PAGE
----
Saturday, January 29, 2011

337 Aqualung. Yet another rant against the Church of England featuring a flautist.

Album: Aqualung
Artist: Jethro Tull
Year: 1971
Genre: Prog Rock


  1. Aqualung
  2. Cross-Eyed Mary
  3. Cheap Day Return
  4. Mother Goose
  5. Wond'ring Aloud
  6. Up to Me
  7. My God
  8. Hymn 43
  9. Slipstream
  10. Locomotive Breath
  11. Wind Up

It's funny but even though I can't really tell you what defines a "prog rock" album I can tell you that Aqualung is one. The popular definition of prog involves something about trying to make rock music more "cerebral". It's an attempt to move popular music away from conventional structures, instrumentation, rhythms and subject matter into areas that it doesn't traditionally occupy. To give you a practical example: if asked to record a song with "Travel" as the subject matter, a Rock band would use guitars, bass and drums to record a 5 minute song in 4/4 time about a road trip they went on which involved sex, drugs and alcohol. A prog-rock band would record an 18 minute opus about a space traveler who meets exotic characters through the course of 7 different time signatures and musical modes using sound effects, strings and possibly a harp. There would be a four minute keyboard solo. One member of the band would write linear notes continuing the narrative and fans would dress up as the main character when they attended shows. The rock band would be met backstage by groupies who wanted to indulge their wildest sexual fantasies. The Prog-rock band would be met by young men who wanted them to read essays they'd written which compared them to Bach.

Jethro Tull's main contribution to the world of prog-rock comes thanks to this album and to the flute of lead singer Ian Anderson who is the first name everyone thinks of when anyone talks about Rock Flute. Anderson's fluting loiters around some of the tracks on Aqualung and for the most part is just a bit of background noise that could easily be replaced by a piano (or being a prog rock album- by a fluglehorn, theremin or home-made zither). The exception is Locomotive Breath which is easily the standout song on the entire record. The flute solo in the middle of Locomotive breath is a breathy burst of rock played on one of the least rock instruments in the world. It's short, sharp and fantastic and when it recieved radio airplay it marked the first time anyone in the world ever air-fluted. Anyone who has tried to rock on a flute since is immediately compared to Anderson's work at that moment. But Locomotive Breath is more than just a quirky solo. The main riff is strong enough that lots of bands have covered it since. And fantastic it is too.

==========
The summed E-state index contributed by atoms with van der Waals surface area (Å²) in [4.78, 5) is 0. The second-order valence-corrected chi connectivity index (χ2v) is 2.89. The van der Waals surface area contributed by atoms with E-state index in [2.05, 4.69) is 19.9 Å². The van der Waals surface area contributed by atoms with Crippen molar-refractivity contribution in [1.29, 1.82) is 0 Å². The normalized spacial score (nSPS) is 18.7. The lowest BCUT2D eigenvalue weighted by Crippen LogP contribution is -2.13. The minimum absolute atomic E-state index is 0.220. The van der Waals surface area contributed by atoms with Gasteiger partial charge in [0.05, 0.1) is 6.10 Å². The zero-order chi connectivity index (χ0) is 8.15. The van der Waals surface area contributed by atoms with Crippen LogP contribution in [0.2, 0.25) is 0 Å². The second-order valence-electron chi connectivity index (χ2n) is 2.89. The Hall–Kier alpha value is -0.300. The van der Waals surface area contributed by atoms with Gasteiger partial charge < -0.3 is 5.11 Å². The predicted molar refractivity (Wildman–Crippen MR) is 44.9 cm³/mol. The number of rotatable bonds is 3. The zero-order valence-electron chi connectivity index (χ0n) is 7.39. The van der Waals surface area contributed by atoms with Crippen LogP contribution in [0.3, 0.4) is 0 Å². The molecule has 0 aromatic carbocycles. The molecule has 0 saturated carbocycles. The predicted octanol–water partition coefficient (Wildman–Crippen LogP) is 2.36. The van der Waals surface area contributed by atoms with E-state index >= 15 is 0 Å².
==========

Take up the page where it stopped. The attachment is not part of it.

Sadly the rest of the album isn't able to live up to the heights set by its most famous track. Most of the songs are either inconsequential ditties which go nowhere or massive overblown numbers like My God which pass through prog and into high comedy. Anderson takes another flute solo in My God and manages to turn into into a self indulgent warble-fest. On it's own it would sound like a man road-testing flutes, the fact that they've decided to add a male choir to it for an extra dose of prog-wank only makes it much funnier. It also doesn't help that the song is a vicious attack against The Church of England. Tull seem to think the church is evil and deserves scorn and vitriol. Damn those elderly women and their church fetes! How dare they sell their home made cakes and slices along with used textbooks and potplants! In fact that Anglican communion and all who worship there make Tull angry enough to give them a second serve in Hymn 43.

Aqualung is one of those releases that earns it's place on this chart thanks to one sensational song. Locomotive breath is a great track. It's a pity the rest of the album can't come anywhere near it.

Highlight: Locomotive Breath
Lowlight: My God

Influenced by: Baroque music
Influenced: Anyone who plays rock flute.

Favourite Amazon Customer Review Quote: "Dull, Overated, Short, boring, lyrically stupid, full of filler, and definitely NOT a Rock Classic."

-That's how the review starts and it continues in that style for a long time. I can only assume the fact that the reviewer gave Aqualung five stars was a mistake.

Wednesday, January 26, 2011

338 Cheap Thrills. Janis and a bunch of guys.

Album: Cheap Thrills
Artist: Big Brother and the Holding Company
Year: 1968
Genre: Rock


  1. Combination of the Two
  2. I Need a Man to Love
  3. Summertime
  4. Piece of My Heart
  5. Turtle Blues
  6. Oh, Sweet Mary
  7. Ball and Chain

You have to spare a thought for Big Brother and the Holding Company. In the mid-sixties they were a big band destined for greatness. They played psychadelic rock in San Fransisco, the home of tripped-out music and were among a number of bands who were on the verge of registering chart successes as high as they were. The one thing they decided they lacked was a lead singer. So someone suggested they hook up with a woman who was hanging around looking for a group to sing with. Her name was Janis Joplin and she destroyed the band with the sort of ruthless efficiency that only Yoko Ono could hope to match.